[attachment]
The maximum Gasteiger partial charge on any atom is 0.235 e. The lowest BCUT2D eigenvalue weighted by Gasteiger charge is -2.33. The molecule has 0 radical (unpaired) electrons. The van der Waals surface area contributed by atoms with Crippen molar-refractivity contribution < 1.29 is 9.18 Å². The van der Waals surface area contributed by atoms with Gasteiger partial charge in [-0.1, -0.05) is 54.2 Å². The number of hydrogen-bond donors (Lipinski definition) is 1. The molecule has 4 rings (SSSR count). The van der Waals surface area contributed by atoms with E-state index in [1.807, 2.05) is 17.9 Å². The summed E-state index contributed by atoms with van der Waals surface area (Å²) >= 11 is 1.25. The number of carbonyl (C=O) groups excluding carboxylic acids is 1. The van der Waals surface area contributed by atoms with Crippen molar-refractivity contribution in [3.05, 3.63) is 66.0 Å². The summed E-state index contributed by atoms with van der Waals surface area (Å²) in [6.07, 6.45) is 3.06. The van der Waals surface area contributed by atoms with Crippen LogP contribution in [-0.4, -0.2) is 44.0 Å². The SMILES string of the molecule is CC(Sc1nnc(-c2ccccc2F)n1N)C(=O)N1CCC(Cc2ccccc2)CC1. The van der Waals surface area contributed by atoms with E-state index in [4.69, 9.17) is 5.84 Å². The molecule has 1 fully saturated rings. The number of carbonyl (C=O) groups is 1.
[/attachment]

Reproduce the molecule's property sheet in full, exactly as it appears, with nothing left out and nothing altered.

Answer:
The maximum Gasteiger partial charge on any atom is 0.235 e. The lowest BCUT2D eigenvalue weighted by Gasteiger charge is -2.33. The molecule has 0 radical (unpaired) electrons. The van der Waals surface area contributed by atoms with Crippen molar-refractivity contribution < 1.29 is 9.18 Å². The van der Waals surface area contributed by atoms with Gasteiger partial charge in [-0.1, -0.05) is 54.2 Å². The number of hydrogen-bond donors (Lipinski definition) is 1. The molecule has 4 rings (SSSR count). The van der Waals surface area contributed by atoms with E-state index in [1.807, 2.05) is 17.9 Å². The summed E-state index contributed by atoms with van der Waals surface area (Å²) >= 11 is 1.25. The number of carbonyl (C=O) groups excluding carboxylic acids is 1. The van der Waals surface area contributed by atoms with Crippen molar-refractivity contribution in [3.05, 3.63) is 66.0 Å². The summed E-state index contributed by atoms with van der Waals surface area (Å²) in [6.07, 6.45) is 3.06. The van der Waals surface area contributed by atoms with Crippen LogP contribution in [-0.4, -0.2) is 44.0 Å². The SMILES string of the molecule is CC(Sc1nnc(-c2ccccc2F)n1N)C(=O)N1CCC(Cc2ccccc2)CC1. The van der Waals surface area contributed by atoms with E-state index in [4.69, 9.17) is 5.84 Å². The molecule has 1 fully saturated rings. The number of carbonyl (C=O) groups is 1.